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Saturday, April 24, 2021

Plane Paradox: More Creativity for Complex Automation

 Operating complex automated systems needs more training to be creative, rather than more training about very the details complex systems.  Or do we just need more training to deal with surprises in automated systems?   Wordering.  

The Plane Paradox: More Automation Should Mean More Training   in Wired

Today's highly automated planes create surprises pilots aren't familiar with. The humans in the cockpit need to be better prepared for the machine's quirks.

SHORTLY AFTER A Smartlynx Estonian Airbus 320 took off on February 28, 2018, all four of the aircraft’s flight control computers stopped working. Each performed precisely as designed, taking themselves offline after (incorrectly) sensing a fault. The problem, later discovered, was an actuator that had been serviced with oil that was too viscous. A design created to prevent a problem created a problem. Only the skill of the instructor pilot on board prevented a fatal crash.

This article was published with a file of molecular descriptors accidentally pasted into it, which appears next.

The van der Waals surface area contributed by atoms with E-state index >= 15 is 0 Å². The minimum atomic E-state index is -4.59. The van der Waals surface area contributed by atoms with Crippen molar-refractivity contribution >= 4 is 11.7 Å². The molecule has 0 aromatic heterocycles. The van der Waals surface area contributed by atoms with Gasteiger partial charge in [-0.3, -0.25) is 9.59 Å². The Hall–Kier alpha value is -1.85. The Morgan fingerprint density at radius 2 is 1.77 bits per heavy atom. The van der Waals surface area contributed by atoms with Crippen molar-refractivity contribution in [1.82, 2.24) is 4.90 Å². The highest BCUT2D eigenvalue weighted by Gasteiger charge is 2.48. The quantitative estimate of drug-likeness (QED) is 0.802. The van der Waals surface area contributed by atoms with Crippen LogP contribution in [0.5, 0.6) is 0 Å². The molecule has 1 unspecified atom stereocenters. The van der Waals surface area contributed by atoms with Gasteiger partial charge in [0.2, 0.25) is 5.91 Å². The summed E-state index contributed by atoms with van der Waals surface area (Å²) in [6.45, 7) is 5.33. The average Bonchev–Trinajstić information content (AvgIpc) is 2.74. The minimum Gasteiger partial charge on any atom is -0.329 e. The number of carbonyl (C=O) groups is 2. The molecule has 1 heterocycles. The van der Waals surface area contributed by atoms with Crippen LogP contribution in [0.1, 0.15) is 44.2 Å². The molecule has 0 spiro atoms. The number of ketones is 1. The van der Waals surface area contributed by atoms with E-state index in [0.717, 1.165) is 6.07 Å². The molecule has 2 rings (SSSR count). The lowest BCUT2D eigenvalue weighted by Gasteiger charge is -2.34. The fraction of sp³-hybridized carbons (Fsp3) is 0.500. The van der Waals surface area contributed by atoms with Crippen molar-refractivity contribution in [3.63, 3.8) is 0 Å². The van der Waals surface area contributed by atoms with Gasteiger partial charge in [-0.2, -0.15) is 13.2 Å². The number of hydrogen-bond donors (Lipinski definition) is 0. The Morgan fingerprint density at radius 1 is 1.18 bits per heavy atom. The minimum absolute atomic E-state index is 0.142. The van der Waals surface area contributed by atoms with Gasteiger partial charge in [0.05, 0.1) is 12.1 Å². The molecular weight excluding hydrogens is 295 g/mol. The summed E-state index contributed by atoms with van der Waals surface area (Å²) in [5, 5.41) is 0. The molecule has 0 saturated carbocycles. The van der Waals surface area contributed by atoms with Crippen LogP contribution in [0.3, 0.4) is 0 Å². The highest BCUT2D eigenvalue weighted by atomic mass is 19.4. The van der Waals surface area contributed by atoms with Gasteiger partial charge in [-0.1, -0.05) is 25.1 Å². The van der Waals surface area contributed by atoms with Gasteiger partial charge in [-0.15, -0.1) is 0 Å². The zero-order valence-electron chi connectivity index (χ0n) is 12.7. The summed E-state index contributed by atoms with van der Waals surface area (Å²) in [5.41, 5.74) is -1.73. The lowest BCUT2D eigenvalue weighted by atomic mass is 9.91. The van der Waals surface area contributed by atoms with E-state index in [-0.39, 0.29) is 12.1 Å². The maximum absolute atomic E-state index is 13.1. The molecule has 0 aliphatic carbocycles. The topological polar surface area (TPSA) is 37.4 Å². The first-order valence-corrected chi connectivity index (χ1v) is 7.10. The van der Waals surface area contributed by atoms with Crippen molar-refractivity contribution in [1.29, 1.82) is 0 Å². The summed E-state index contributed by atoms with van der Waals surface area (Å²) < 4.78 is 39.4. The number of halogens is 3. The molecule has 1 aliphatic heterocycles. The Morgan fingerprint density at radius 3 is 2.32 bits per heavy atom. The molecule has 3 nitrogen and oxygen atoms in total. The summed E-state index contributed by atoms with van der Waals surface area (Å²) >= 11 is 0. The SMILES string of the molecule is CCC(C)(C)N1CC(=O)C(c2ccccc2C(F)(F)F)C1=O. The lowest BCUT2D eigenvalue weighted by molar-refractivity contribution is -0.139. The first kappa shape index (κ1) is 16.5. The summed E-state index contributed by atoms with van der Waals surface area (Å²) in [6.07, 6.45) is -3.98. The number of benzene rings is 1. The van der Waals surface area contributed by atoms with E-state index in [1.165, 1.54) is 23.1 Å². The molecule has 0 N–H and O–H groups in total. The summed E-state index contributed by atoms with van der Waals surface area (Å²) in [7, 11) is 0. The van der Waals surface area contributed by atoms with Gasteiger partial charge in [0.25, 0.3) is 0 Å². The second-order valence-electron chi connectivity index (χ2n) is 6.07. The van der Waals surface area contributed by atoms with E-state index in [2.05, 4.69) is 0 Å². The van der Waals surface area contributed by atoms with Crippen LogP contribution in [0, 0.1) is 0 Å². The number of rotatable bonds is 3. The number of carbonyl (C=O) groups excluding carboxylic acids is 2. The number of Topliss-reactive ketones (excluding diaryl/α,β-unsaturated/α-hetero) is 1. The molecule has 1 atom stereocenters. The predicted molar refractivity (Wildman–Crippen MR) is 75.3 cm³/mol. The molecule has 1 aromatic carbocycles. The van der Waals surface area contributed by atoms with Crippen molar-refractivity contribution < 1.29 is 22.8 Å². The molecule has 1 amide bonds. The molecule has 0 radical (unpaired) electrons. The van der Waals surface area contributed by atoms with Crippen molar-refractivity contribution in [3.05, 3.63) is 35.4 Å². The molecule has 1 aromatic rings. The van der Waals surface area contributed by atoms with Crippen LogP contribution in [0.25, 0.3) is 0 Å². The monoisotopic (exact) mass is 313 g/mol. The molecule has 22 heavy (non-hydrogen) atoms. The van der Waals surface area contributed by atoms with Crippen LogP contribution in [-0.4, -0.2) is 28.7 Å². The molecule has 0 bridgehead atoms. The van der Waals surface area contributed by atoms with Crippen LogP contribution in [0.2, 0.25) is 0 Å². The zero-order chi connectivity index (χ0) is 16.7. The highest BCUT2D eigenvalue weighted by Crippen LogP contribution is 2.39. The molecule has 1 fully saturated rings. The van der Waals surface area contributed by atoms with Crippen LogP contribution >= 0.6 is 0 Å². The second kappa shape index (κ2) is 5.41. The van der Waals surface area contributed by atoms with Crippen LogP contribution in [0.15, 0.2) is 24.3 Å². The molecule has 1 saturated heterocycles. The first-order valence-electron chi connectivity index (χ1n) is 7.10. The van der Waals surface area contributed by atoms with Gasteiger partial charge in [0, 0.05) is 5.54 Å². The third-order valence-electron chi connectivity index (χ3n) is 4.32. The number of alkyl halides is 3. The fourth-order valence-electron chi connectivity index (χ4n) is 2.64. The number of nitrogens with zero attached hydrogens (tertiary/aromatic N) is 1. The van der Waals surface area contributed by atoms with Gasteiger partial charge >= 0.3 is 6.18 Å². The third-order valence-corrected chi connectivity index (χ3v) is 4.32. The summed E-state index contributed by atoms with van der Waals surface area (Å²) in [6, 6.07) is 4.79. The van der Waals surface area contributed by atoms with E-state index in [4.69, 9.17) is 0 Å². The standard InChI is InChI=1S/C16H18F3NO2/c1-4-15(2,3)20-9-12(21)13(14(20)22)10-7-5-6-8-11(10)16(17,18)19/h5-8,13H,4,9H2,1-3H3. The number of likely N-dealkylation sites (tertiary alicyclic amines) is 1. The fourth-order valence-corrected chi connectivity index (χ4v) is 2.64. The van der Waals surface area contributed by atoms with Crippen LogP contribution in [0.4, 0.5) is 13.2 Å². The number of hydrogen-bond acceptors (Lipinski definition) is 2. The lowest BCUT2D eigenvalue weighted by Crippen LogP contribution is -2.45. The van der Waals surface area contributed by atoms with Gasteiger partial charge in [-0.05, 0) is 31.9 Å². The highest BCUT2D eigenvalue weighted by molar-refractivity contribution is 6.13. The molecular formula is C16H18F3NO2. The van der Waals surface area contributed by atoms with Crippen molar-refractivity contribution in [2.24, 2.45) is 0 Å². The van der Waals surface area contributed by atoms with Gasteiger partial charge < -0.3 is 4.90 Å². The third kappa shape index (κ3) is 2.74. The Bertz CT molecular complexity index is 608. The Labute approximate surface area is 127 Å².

Now, as the Boeing 737 MAX returns to the skies worldwide following a 21-month grounding, flight training and design are in the crosshairs. Ensuring a safe future of aviation ultimately requires an entirely new approach to automation design using methods based on system theory, but planes with that technology are 10 to 15 years off. For now we need to train pilots how to better respond to automation’s many inevitable quirks.   ..." 

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